TV commercials, Internet banners and even radio ads bombard consumers with information about their credit scores. Free credit score check here, know your credit score there, so much money is spent on people knowing their credit score but what does it all mean? What exactly is your credit score and how can it impact other aspects of your finances?
Your credit score is a 3-digit number that is used by financial institutions to determine a customer’s creditworthiness for various things like loans, mortgages and credit cards. A credit score can be a main factor in determining whether or not you are approved for a loan/mortgage/credit card and what interest rate you will be charged. Credit scores range from 300, which is extremely poor, all the way to 850, which is considered to be “superprime”. A good credit score is typically anything over 720, but many institutions take other factors into consideration when determining whether or not to approve someone. Individuals can do many things to improve their credit score such as paying bills on time, keeping balances low on credit cards, pay off balances rather than relocating the debt, and only open new accounts if necessary. A poor credit score can really impact your life so it’s important to know what it is and how it is affected.
Impact on Mortgages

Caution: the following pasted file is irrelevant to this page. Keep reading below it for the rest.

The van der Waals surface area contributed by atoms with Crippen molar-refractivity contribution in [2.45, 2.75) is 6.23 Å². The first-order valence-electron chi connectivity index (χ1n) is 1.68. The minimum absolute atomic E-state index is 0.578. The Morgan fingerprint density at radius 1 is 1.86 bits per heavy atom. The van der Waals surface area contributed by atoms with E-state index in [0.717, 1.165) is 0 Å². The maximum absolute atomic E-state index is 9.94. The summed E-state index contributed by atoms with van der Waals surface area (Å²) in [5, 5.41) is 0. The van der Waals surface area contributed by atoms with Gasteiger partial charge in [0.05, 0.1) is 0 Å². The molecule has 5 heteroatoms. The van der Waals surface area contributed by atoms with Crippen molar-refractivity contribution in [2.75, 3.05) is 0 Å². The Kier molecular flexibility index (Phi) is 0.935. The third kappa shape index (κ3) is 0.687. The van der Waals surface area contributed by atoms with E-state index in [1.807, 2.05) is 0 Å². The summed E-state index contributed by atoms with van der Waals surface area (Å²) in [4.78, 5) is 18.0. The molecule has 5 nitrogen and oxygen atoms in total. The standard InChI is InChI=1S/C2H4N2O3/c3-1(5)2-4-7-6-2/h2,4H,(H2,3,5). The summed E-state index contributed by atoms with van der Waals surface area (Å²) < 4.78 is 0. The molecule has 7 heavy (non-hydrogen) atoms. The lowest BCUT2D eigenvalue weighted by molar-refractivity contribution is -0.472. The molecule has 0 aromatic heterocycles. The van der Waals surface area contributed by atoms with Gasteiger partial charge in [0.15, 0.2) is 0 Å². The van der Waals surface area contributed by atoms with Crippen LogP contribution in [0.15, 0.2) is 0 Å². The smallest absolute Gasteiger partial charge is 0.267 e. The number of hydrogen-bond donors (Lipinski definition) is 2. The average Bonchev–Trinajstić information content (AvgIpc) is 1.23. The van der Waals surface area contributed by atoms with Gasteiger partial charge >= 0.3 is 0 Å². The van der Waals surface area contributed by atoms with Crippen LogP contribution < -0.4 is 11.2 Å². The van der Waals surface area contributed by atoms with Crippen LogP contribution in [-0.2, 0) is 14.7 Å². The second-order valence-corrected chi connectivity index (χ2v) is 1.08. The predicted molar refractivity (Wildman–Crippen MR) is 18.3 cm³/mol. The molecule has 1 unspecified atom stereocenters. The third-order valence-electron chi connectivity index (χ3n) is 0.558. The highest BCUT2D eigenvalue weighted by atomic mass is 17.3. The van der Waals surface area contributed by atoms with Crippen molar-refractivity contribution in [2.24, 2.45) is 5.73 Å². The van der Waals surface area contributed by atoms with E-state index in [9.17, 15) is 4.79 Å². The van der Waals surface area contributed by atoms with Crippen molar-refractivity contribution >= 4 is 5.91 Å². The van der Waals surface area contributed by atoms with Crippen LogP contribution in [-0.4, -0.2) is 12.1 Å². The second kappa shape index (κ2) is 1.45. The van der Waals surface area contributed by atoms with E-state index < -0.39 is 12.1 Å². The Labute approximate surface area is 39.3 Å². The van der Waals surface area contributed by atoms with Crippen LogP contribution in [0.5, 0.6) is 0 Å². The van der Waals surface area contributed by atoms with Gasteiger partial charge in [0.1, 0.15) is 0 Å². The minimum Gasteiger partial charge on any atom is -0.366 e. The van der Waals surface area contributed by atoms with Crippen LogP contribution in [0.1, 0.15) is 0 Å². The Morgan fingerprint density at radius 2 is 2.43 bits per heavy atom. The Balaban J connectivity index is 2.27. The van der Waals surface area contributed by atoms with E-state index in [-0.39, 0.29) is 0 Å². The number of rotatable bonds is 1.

First off, many lending institutions use a customers credit score as an indicator of how creditworthy they are and if they should be approved for the credit they are asking for. A poor credit score, to lenders, usually indicates potential problems. A customers credit report also offers valuable information to lenders and a few things they look for are low balances, long history of on-time payments and a mix of credit uses, like car loans and credit cards. Customers with a credit score of 740 or more are often able to secure the lowest interest rates offered by lenders on mortgages. On the other end of the credit scale, customers with a credit score of less than 620 will struggle a great deal securing a mortgage. However, some will offer non-conforming home loans. Loans that receive this label often include factors like credit history issues or poor credit score, too much debt in relation to income, or a down payment of less than 20% (which affects the loan-to-value ratio). When it comes to monthly payments on mortgages, it’s easy to see just how a single percentage point difference can save a homeowner thousands of dollars over the life of the mortgage, all because of a good credit score.
Getting Your Arizona Home Loan
It’s easy to see just how much a 3-digit number can impact your financial life, but by following some simple tips and living within your means, you too can get a credit score that will allow you to become a homeowner. For more information about Phoenix mortgages and loans, visit www.novahomeloans.com.